‘This is a work by Paul Matisse, Matisse’s grandson, who does not regard himself as an artist. In fact, he intends to manufacture this, and you’ll probably see it in every motel in the country. It could be seen as an artistic conception I suppose.’
‘Technology will surely drown us. The individual is disappearing rapidly. We’ll eventually be nothing but numbered ants. The group thing grows. You can already feel the tendency in the arts today. Speed, money, interest. A hundred years ago there were few artists, few dealers and few collectors. Art was a world by itself. Now it is completely exoteric—not my cup of tea. There is something wonderful about the secret society that is lost.
‘To get back to what you asked me about the ready-mades. You can’t choose with your taste. Taste is the great enemy. The difficulty I had was to choose. Now my Bottle Dryer is in the books and some regard it as a beautiful sculpture, but not all ready-mades were the same. Once, many years ago, I was dining with some artists at the old Hotel des Artistes here in New York and there was a huge old-fashioned painting behind us—a battle scene, I think. So I jumped up and signed it. You see, that was a ready-made which had everything except taste. And no system. I didn’t want to be called an artist, you know. I wanted to use my possibility to be an individual, and I suppose I have, no?’
We then spoke a little while about Duchamp’s renown, and he pointed out that he had never been particularly cherished by the French.
‘You can’t be a prophet in your own country. I certainly am not.’
Are you better appreciated here, and why did you settle here?
‘The melting pot idea, you know. And the lack of difference between classes. It interested me then. The French Revolution was more evident here in those days. It was good for an artist. Of course, it’s a little messy now. Such business affairs, papers, taxes! Do you know there was hardly any tax to pay here until after the crash?’
Duchamp spoke then about how lazy he is, how much he enjoys a placid life, and how, although he is no beatnik, he is ‘very like’. Then he abruptly shifted back to the problem of art in America.
‘We don’t speak about science because we don’t know the language, but everyone speaks about art. Art is going down to the people who talk about it. You know, about that question of success: you have to decide whether you’ll be Pepsi-Cola, Chocolat Meunier, Gertrude Stein or James Joyce... James Joyce is maybe Pepsi-Cola. You can’t name him without everybody knowing what you’re talking about. What happened to me is worse, though. That painting [meaning Nude descending a staircase, which he referred to only as "that painting" throughout the interview] was known but I was not. I was obliterated by the painting and only lately have I stepped on it. I spent my life hidden behind it.... You know, an artist only does one or two or three things in his whole life. The rest is merely filling up the hole. It is not desirable to be Pepsi-Cola. It is dangerous.’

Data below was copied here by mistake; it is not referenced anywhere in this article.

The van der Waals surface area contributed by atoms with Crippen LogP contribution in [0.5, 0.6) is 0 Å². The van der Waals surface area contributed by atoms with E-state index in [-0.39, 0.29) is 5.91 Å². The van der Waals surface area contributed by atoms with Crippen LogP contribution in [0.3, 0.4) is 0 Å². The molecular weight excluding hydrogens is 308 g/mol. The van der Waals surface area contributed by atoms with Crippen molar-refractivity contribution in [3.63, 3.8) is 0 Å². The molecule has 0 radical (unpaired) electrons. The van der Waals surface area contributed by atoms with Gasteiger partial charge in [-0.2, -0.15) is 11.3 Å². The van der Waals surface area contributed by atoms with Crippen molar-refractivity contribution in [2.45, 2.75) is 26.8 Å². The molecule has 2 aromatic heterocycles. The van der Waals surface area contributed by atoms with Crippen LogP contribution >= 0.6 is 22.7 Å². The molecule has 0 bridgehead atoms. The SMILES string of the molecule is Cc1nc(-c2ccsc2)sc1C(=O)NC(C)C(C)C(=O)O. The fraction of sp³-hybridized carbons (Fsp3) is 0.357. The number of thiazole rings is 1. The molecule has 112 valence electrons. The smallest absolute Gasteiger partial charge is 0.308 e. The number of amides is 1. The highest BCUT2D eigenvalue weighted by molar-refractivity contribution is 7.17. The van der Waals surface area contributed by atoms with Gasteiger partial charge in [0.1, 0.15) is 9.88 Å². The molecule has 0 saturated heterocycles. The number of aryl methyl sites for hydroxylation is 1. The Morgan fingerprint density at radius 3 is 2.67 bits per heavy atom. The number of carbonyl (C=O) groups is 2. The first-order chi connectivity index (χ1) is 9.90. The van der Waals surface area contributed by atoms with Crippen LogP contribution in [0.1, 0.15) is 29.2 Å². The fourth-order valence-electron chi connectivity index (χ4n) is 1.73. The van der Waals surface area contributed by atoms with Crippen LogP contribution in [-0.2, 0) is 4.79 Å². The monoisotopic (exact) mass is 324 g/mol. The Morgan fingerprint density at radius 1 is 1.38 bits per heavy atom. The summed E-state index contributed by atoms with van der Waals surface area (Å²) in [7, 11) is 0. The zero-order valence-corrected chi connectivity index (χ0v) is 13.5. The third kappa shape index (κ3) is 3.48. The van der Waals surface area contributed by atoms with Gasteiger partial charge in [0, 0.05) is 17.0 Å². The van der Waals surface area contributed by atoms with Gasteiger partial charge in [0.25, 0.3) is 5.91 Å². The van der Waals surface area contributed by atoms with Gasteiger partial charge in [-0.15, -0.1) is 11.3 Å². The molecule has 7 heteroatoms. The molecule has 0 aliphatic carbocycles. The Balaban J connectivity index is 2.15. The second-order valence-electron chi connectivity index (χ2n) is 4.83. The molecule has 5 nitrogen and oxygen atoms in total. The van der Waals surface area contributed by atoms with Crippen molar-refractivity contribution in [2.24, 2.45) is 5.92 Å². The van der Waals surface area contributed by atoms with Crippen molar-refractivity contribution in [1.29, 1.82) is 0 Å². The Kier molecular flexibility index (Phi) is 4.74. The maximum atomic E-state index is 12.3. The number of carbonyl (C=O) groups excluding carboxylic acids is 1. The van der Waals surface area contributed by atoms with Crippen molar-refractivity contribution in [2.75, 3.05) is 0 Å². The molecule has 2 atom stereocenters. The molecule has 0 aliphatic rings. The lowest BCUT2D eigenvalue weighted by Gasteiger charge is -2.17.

Portrait of the artist’s father, seated 1910. Oil on canvas, 36 3/8 x 28 7/8 in.
Right: The passage from the virgin to the bride, 1912. Oil on canvas, 23 3/8 x 21 1/4 in. Museum of Modern Art, New York.
Portrait of chess players, 1911. Oil on canvas, 39 3/4 x 39 3/4 in. Philadelphia Museum of Art, (Arensberg Collection) .
The king and queen traversed by swift nudes, 1912. Pencil, 10+x 15+ in. Philadelphia Museum of Art, (Arensberg Collection).
Right: Ready-made, Girl with bedstead (Apolinère enameled), 1916-17. Painted tin advertisement for Sapolin Enamel, altered and added to by the artist, 9 1/4 x 13 1/4 in. Philadelphia Museum of Art, (Arensberg Collection).
Above left: Ready-made, Ball of twine 1916 Ball of twine in brass frame ‘assisted’ by the artist, height 5 in. Philadelphia Museum of Art (Arensberg Collection).
Above right: Pocket chessboard c. 1943. Assisted Ready-made; leather and celluloid, 6 1/2 x 4 1/4 in. The Mary Sisler Collection.
Left: Nude descending a staircase, no. 1, 1911. Oil on cardboard, 37 3/4 x 23 1/2 in. Philadelphia Museum of Art (Arensberg Collection).
Right: Bride, 1912. Oil on canvas, 35 1/2 x 21 3/4 in. Philadelphia Museum of Art (Arensberg Collection).
Female fig leaf, 1951. Sculpture (galvanized plaster) 4 3/4 x 3 1/4 in. The Mary Sisler Collection.
Object-dart, 1951. Sculpture (galvanized plaster), 3+ x 8 x 1 in. The Mary Sisler Collection.
The autumn grand exhibition at Tate Britain is on the work of John Everett Millais (1829-1896), promoted as the greatest painter of the Pre-Raphaelite Movement. Millais is most notable to Pre-Raphaelite enthusiasts for the Scottish landscape painting in which he freely indulged at various times over the period 1870-1896.
James Frazer Stirling
The undoubted architectural event of 2011 has been this selection of key items from the Stirling Archive held by the Canadian Centre for Architecture (CCA) following its transfer there some five years ago. It is two decades since Sir James Stirling died tragically and prematurely as a result of a hospital accident.
Cy Twombly: Cycles and Seasons
The opening of Callimachus's 'Hymn to Apollo' as translated by Lombardo and Rayer. The god, patron of archers, poets and musicians, is about to arrive. The signs are all around: trembling, nodding, sweetness and singing in the air. The world is vibrating in expectation of presence. Then the poet veers off into a learned digression on Apollo's names and deeds, which becomes the whole poem: by the time he looks up from his books, the god is sat there giving Envy a kick up the backside.